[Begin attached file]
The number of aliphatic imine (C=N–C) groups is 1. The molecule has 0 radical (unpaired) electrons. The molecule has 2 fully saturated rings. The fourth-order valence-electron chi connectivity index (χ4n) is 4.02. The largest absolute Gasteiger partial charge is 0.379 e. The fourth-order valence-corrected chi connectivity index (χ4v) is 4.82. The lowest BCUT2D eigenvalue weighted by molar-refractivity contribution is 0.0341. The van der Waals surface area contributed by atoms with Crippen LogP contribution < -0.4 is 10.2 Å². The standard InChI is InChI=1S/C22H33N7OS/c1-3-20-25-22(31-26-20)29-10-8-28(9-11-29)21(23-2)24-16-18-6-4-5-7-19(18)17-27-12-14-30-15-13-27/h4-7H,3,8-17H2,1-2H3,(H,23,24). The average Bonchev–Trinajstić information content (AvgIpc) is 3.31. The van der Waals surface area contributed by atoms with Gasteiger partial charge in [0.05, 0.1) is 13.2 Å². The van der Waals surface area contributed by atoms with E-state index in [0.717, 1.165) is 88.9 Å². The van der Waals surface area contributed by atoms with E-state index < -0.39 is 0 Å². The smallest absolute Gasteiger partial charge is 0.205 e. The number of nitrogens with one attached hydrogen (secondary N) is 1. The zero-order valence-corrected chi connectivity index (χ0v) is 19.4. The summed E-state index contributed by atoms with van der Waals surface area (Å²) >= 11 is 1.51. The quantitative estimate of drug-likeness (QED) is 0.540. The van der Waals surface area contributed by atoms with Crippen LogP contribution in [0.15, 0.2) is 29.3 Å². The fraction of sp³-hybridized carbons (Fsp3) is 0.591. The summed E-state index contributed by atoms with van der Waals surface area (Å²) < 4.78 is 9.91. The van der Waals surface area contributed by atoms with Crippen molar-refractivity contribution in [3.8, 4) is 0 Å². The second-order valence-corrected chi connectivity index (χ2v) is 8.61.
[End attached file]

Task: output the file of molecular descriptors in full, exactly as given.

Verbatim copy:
The number of aliphatic imine (C=N–C) groups is 1. The molecule has 0 radical (unpaired) electrons. The molecule has 2 fully saturated rings. The fourth-order valence-electron chi connectivity index (χ4n) is 4.02. The largest absolute Gasteiger partial charge is 0.379 e. The fourth-order valence-corrected chi connectivity index (χ4v) is 4.82. The lowest BCUT2D eigenvalue weighted by molar-refractivity contribution is 0.0341. The van der Waals surface area contributed by atoms with Crippen LogP contribution < -0.4 is 10.2 Å². The standard InChI is InChI=1S/C22H33N7OS/c1-3-20-25-22(31-26-20)29-10-8-28(9-11-29)21(23-2)24-16-18-6-4-5-7-19(18)17-27-12-14-30-15-13-27/h4-7H,3,8-17H2,1-2H3,(H,23,24). The average Bonchev–Trinajstić information content (AvgIpc) is 3.31. The van der Waals surface area contributed by atoms with Gasteiger partial charge in [0.05, 0.1) is 13.2 Å². The van der Waals surface area contributed by atoms with E-state index in [0.717, 1.165) is 88.9 Å². The van der Waals surface area contributed by atoms with E-state index < -0.39 is 0 Å². The smallest absolute Gasteiger partial charge is 0.205 e. The number of nitrogens with one attached hydrogen (secondary N) is 1. The zero-order valence-corrected chi connectivity index (χ0v) is 19.4. The summed E-state index contributed by atoms with van der Waals surface area (Å²) >= 11 is 1.51. The quantitative estimate of drug-likeness (QED) is 0.540. The van der Waals surface area contributed by atoms with Crippen LogP contribution in [0.15, 0.2) is 29.3 Å². The fraction of sp³-hybridized carbons (Fsp3) is 0.591. The summed E-state index contributed by atoms with van der Waals surface area (Å²) < 4.78 is 9.91. The van der Waals surface area contributed by atoms with Crippen molar-refractivity contribution in [3.8, 4) is 0 Å². The second-order valence-corrected chi connectivity index (χ2v) is 8.61.